Right-wing recall campaign defeated in California

The right-wing recall campaign targeting California Governor Gavin Newsom was decisively defeated Tuesday, with about 64 percent of those participating in the election voting “no” on the recall. The leading Republican candidate in the replacement election, the fascistic talk radio host Larry Elder, conceded just a few hours after the polls closed.

With about two-thirds of all ballots tabulated, just over 9.1 million votes, the “no” vote was ahead of the “yes” vote by a margin of 5.8 million to 3.3 million. There was overwhelming opposition to the recall in the populous coastal counties, including Los Angeles and the Bay Area, with the “no” vote topping 80 percent in Alameda County (Oakland-Berkeley) and San Francisco.

The “yes” vote was ahead only in traditionally Republican counties in the agricultural San Joaquin Valley and the lightly populated rural northeast portion of the state.

The Socialist Equality Party’s candidate, David Moore, running in the replacement election on a campaign of mobilizing the working-class to fight for socialism and eliminate COVID-19 transmission, has received so far 20,831 votes, a significant showing for a campaign in which Moore was listed only as an independent and not as a socialist. He won the largest vote among independent candidates except for the Hollywood celebrity Angelyne.

The vast majority of those who voted “no” followed the recommendation of the Democratic Party not to cast a vote for any of the replacement candidates. The effect was that while 9 million voted on the recall, only 5 million voted on the replacements, a vote whose results are moot because the recall was defeated.

Of the 5 million votes cast in the replacement election, 3.4 million votes went to 24 Republicans, with the ultra-right talk-show host Larry Elder winning the lion’s share, about 2.4 million. About 1.4 million votes were cast for the nine replacement candidates running as Democrats, with real estate investor Kevin Paffrath, who financed his own campaign, winning the largest number, about 500,000.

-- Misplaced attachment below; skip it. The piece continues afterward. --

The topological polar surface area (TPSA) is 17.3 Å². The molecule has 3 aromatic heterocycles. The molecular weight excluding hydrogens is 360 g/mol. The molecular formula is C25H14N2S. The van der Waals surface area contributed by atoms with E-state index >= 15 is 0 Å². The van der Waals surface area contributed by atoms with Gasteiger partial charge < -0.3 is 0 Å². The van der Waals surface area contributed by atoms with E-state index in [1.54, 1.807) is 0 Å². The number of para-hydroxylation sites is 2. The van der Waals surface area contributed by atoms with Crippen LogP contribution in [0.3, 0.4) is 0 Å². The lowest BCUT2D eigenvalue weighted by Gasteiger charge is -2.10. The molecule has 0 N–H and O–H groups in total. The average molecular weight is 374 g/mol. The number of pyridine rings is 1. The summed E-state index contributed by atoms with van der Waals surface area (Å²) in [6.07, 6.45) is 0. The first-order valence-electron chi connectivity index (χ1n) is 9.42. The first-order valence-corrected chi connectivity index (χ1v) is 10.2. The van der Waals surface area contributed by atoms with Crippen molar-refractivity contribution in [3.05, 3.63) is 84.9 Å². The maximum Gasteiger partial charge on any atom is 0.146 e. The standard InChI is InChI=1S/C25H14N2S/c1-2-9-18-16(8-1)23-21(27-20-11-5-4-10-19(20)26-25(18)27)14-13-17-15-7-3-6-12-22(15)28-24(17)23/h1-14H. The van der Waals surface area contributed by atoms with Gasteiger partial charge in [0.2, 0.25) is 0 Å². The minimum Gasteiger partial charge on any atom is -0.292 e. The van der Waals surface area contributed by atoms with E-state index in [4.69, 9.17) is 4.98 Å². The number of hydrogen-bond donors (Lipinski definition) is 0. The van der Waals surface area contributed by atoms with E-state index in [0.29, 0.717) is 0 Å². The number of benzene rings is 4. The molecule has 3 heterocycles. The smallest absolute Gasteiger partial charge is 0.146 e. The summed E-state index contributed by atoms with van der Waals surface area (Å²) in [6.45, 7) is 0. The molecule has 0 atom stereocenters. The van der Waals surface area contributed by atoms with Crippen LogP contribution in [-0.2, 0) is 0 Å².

The margin of defeat for the recall was slightly larger than Newsom’s margin of victory in the 2018 gubernatorial election, when he defeated Republican John Cox by 62 percent to 38 percent. However, the “no” margin may decline somewhat after late returns come in from rural areas and more ballots are counted that were deposited at polling stations on election day, where Republicans were expected to predominate.

While the defeat of the recall is being hailed by the Democratic Party and its media allies, the very fact that the Democratic governor of the largest Democratic-dominated state was under threat is an indication of mass alienation from this capitalist party.

Throughout the summer, opinion polls showed Newsom in some danger, because the vast majority of Democratic voters were indifferent or hostile to his right-wing administration, which has boosted corporate interests and the wealthy against the working class. On the central issue of the coronavirus pandemic, Newsom allowed wealthy businessmen like Elon Musk to do as they pleased in keeping their factories open, while pushing through the reopening of schools under conditions where school children, as well as their teachers and parents, are in deadly danger.

Newsom was only able to regain his position politically by essentially nationalizing the race, taking advantage of the rise of Larry Elder as the likely Republican replacement. Elder embraced Trump’s claims of a stolen election in 2020, as well as an entire range of fascistic views, from scrapping all pandemic-related safety measures to outlawing abortion. This allowed Newsom to frame the recall, not as for or against himself, but as for or against Trump, who is widely hated among working people in California.